Tenn. Code Ann. § 50-6-204(a)(1) provides that in the event of a job related injury “The employer . . . shall furnish free of charge to the employee such medical and surgical treatment . . . as may be reasonably required”. Tenn. Code Ann. § 50-6-204(4) provides that “The injured employee shall accept medical benefits hereunder; provided, that the employer shall designate a group of three (3) or more reputable physicians or surgeons . . . . from which the employee shall have the privilege of selecting the operating surgeon or attending physician . . .”

The other provision to be considered in this case as in all workers’ compensation cases is Tenn. Code Ann. § 50-6-116 declaring the workers’ compensation statute to be remedial legislation to be liberally construed.

As we apply the foregoing statutory provisions to the facts of this case, the employer did not furnish surgical services “as may be reasonably required” if the surgery subsequently performed by Dr. Rogers resulted in significant improvement in the condition of employee’s foot. Unless the plaintiff/appellee’s testimony is to be disbelieved or discounted the evidence preponderates in plaintiff/appellee’s favor on this issue. In addition to the deference due the trial court on credibility we note that plaintiff/appellee’s credibility is re-enforced by the employer’s conduct in furnishing two physicians after the designated and selected physician had found neither permanent impairment nor temporary disability.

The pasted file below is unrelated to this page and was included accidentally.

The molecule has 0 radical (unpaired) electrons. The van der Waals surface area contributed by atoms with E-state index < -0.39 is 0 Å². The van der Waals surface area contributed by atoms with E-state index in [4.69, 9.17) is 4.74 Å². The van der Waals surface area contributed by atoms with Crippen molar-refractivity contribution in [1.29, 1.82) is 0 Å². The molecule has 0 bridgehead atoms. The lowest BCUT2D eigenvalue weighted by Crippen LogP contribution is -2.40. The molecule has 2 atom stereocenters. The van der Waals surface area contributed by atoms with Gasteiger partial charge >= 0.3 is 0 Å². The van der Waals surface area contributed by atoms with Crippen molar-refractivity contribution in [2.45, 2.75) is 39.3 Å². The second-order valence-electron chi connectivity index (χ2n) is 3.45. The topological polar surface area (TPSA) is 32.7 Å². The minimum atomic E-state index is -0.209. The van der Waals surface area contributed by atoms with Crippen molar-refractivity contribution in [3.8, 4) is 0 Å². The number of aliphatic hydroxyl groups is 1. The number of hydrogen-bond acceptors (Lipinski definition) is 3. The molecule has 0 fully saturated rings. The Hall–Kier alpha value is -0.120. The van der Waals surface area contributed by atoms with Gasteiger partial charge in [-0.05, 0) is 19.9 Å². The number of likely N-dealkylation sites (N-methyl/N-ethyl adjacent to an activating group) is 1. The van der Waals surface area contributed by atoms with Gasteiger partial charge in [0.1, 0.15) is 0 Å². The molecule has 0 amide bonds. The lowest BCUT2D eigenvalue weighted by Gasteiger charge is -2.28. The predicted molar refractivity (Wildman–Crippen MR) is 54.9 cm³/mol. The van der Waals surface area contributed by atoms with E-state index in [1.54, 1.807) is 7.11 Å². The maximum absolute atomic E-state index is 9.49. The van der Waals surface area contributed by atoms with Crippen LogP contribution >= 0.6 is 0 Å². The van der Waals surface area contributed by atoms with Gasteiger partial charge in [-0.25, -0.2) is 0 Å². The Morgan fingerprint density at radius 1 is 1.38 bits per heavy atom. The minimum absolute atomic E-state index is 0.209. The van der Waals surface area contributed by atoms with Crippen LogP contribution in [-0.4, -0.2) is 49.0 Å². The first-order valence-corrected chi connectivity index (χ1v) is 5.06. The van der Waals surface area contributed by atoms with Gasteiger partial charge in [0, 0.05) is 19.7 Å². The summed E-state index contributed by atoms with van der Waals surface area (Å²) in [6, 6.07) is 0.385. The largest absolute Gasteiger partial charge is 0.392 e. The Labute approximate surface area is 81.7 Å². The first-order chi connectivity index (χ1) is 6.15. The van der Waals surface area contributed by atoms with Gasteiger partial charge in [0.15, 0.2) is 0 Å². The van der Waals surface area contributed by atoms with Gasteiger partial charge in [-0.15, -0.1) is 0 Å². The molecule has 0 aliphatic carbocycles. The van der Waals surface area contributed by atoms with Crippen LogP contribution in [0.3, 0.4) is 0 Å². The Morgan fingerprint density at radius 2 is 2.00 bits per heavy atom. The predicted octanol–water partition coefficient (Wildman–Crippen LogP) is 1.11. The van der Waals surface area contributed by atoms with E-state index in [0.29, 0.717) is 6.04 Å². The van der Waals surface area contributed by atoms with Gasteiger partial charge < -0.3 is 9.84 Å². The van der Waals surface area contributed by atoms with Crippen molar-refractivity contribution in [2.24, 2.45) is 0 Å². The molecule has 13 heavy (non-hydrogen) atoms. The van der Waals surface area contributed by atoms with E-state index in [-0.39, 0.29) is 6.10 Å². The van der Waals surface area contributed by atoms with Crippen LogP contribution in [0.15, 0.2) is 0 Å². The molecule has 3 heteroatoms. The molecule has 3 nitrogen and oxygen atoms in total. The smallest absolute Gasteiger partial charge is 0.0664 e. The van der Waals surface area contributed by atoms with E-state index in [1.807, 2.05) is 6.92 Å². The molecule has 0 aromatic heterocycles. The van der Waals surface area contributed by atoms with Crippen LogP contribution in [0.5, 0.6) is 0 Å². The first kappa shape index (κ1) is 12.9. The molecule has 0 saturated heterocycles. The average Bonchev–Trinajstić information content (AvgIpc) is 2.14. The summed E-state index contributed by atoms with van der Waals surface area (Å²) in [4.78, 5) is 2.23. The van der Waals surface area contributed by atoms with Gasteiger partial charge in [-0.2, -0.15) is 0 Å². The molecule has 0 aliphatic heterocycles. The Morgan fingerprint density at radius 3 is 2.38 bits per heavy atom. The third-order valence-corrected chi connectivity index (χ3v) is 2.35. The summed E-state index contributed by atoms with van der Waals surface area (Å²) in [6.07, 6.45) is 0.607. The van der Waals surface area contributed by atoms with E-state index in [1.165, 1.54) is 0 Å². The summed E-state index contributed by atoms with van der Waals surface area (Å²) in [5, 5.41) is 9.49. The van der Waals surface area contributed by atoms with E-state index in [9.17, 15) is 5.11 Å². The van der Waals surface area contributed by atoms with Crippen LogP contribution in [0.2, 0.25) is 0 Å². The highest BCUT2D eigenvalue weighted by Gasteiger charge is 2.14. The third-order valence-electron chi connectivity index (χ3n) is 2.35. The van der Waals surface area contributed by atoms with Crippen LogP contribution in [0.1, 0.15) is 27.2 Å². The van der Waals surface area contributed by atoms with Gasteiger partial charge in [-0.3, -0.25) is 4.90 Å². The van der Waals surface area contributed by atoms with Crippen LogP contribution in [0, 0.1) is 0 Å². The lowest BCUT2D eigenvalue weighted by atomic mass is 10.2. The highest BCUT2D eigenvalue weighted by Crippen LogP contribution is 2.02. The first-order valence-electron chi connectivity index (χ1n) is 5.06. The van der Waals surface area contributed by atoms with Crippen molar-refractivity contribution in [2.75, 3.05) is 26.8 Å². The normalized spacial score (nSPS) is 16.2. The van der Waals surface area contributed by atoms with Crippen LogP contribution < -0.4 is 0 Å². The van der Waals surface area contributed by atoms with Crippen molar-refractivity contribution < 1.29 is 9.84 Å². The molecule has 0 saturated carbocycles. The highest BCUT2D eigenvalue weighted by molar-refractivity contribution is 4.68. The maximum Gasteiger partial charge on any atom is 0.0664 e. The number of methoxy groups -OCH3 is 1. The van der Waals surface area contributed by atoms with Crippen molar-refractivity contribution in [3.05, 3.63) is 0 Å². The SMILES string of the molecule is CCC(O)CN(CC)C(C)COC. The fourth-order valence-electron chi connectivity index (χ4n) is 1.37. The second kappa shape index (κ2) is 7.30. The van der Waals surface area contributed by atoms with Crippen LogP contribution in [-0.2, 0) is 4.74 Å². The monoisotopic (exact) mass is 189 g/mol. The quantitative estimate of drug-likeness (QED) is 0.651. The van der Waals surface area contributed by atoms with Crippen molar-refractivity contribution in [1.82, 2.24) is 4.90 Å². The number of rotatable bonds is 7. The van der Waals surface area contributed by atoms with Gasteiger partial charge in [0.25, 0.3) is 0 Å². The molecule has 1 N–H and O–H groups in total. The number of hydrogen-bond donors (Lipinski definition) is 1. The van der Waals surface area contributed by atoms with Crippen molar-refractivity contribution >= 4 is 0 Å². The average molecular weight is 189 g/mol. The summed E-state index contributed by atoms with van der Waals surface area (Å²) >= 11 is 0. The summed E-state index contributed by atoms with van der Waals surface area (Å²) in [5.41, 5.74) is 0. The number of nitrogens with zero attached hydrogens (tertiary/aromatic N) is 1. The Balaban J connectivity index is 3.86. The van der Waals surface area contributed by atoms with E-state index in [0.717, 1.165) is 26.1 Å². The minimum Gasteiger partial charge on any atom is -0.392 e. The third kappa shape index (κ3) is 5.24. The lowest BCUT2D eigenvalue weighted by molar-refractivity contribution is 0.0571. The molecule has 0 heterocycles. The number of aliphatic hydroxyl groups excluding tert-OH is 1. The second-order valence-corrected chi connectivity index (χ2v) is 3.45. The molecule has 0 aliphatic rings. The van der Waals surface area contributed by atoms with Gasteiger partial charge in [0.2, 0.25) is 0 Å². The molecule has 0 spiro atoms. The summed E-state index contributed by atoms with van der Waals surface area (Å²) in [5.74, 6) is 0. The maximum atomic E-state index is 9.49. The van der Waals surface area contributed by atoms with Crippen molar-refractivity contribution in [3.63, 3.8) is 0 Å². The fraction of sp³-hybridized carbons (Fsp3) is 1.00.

Upon a consideration of the above principles and authorities, we cannot say the evidence preponderates against the findings of the trial judge. The judgment of the trial court is affirmed and the cause is remanded to the Circuit Court for Davidson County for enforcement of the judgment and such further proceedings, if any, as may be necessary. Costs on appeal are taxed to the defendant/appellant.

____________________________ HENRY DENMARK BELL, RETIRED JUDGE

CONCUR:

____________________________ ADOLPHO A. BIRCH, JR., JUSTICE

____________________________ HAMILTON V. GAYDEN, JR., SPECIAL JUDGE